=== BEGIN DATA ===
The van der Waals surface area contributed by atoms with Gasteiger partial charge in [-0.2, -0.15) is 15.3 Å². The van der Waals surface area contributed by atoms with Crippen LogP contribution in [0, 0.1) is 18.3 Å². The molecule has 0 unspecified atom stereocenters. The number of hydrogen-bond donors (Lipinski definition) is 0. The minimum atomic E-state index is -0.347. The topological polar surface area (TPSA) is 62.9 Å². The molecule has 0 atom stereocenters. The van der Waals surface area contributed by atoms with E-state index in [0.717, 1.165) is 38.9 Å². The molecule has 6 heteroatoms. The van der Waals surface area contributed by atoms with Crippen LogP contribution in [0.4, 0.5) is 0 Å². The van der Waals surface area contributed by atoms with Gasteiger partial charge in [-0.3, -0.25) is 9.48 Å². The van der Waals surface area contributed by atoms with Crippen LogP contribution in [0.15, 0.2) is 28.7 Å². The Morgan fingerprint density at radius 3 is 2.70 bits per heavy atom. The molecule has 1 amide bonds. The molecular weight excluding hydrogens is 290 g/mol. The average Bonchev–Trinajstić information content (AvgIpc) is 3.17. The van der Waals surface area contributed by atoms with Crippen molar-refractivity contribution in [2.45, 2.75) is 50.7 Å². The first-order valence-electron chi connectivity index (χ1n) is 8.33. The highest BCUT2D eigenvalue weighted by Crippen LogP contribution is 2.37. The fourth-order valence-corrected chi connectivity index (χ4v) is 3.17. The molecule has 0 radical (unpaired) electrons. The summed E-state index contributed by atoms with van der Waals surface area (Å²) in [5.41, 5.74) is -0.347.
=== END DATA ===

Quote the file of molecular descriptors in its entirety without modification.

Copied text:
The van der Waals surface area contributed by atoms with Gasteiger partial charge in [-0.2, -0.15) is 15.3 Å². The van der Waals surface area contributed by atoms with Crippen LogP contribution in [0, 0.1) is 18.3 Å². The molecule has 0 unspecified atom stereocenters. The number of hydrogen-bond donors (Lipinski definition) is 0. The minimum atomic E-state index is -0.347. The topological polar surface area (TPSA) is 62.9 Å². The molecule has 0 atom stereocenters. The van der Waals surface area contributed by atoms with E-state index in [0.717, 1.165) is 38.9 Å². The molecule has 6 heteroatoms. The van der Waals surface area contributed by atoms with Crippen LogP contribution in [0.4, 0.5) is 0 Å². The van der Waals surface area contributed by atoms with Gasteiger partial charge in [-0.3, -0.25) is 9.48 Å². The van der Waals surface area contributed by atoms with Crippen LogP contribution in [0.15, 0.2) is 28.7 Å². The Morgan fingerprint density at radius 3 is 2.70 bits per heavy atom. The molecule has 1 amide bonds. The molecular weight excluding hydrogens is 290 g/mol. The average Bonchev–Trinajstić information content (AvgIpc) is 3.17. The van der Waals surface area contributed by atoms with Crippen molar-refractivity contribution in [2.45, 2.75) is 50.7 Å². The first-order valence-electron chi connectivity index (χ1n) is 8.33. The highest BCUT2D eigenvalue weighted by Crippen LogP contribution is 2.37. The fourth-order valence-corrected chi connectivity index (χ4v) is 3.17. The molecule has 0 radical (unpaired) electrons. The summed E-state index contributed by atoms with van der Waals surface area (Å²) in [5.41, 5.74) is -0.347.